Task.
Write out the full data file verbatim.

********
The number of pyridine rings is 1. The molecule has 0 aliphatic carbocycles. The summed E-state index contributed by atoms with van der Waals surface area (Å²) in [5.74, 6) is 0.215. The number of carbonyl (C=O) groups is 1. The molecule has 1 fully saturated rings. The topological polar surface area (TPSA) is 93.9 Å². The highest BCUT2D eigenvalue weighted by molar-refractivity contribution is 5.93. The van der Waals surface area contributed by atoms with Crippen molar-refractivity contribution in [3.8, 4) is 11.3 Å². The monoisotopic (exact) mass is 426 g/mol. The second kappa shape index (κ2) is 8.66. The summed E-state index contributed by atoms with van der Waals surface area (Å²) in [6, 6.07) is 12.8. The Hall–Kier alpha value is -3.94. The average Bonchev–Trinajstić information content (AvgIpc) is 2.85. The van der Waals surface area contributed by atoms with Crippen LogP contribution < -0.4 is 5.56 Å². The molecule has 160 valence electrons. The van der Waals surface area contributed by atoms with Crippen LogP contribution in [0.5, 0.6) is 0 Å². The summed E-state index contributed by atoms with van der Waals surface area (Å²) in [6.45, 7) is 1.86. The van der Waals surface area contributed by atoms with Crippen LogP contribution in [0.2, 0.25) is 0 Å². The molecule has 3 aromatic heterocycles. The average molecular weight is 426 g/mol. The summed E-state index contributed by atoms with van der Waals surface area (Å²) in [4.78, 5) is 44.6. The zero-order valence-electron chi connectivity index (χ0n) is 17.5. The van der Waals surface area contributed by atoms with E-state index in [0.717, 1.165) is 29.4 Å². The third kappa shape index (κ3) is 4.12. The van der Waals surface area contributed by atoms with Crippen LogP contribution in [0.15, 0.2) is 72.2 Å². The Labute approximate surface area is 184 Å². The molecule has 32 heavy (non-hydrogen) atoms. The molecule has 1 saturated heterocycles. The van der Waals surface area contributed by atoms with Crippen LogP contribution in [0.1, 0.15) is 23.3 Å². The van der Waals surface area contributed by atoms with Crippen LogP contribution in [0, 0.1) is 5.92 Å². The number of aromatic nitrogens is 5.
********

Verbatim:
The number of pyridine rings is 1. The molecule has 0 aliphatic carbocycles. The summed E-state index contributed by atoms with van der Waals surface area (Å²) in [5.74, 6) is 0.215. The number of carbonyl (C=O) groups is 1. The molecule has 1 fully saturated rings. The topological polar surface area (TPSA) is 93.9 Å². The highest BCUT2D eigenvalue weighted by molar-refractivity contribution is 5.93. The van der Waals surface area contributed by atoms with Crippen molar-refractivity contribution in [3.8, 4) is 11.3 Å². The monoisotopic (exact) mass is 426 g/mol. The second kappa shape index (κ2) is 8.66. The summed E-state index contributed by atoms with van der Waals surface area (Å²) in [6, 6.07) is 12.8. The Hall–Kier alpha value is -3.94. The average Bonchev–Trinajstić information content (AvgIpc) is 2.85. The van der Waals surface area contributed by atoms with Crippen LogP contribution < -0.4 is 5.56 Å². The molecule has 160 valence electrons. The van der Waals surface area contributed by atoms with Crippen LogP contribution in [0.5, 0.6) is 0 Å². The summed E-state index contributed by atoms with van der Waals surface area (Å²) in [6.45, 7) is 1.86. The van der Waals surface area contributed by atoms with Crippen LogP contribution in [0.2, 0.25) is 0 Å². The molecule has 3 aromatic heterocycles. The average molecular weight is 426 g/mol. The summed E-state index contributed by atoms with van der Waals surface area (Å²) in [4.78, 5) is 44.6. The zero-order valence-electron chi connectivity index (χ0n) is 17.5. The van der Waals surface area contributed by atoms with E-state index in [0.717, 1.165) is 29.4 Å². The third kappa shape index (κ3) is 4.12. The van der Waals surface area contributed by atoms with Crippen LogP contribution in [0.15, 0.2) is 72.2 Å². The Labute approximate surface area is 184 Å². The molecule has 32 heavy (non-hydrogen) atoms. The molecule has 1 saturated heterocycles. The van der Waals surface area contributed by atoms with Crippen LogP contribution in [0.1, 0.15) is 23.3 Å². The van der Waals surface area contributed by atoms with Crippen LogP contribution in [0, 0.1) is 5.92 Å². The number of aromatic nitrogens is 5.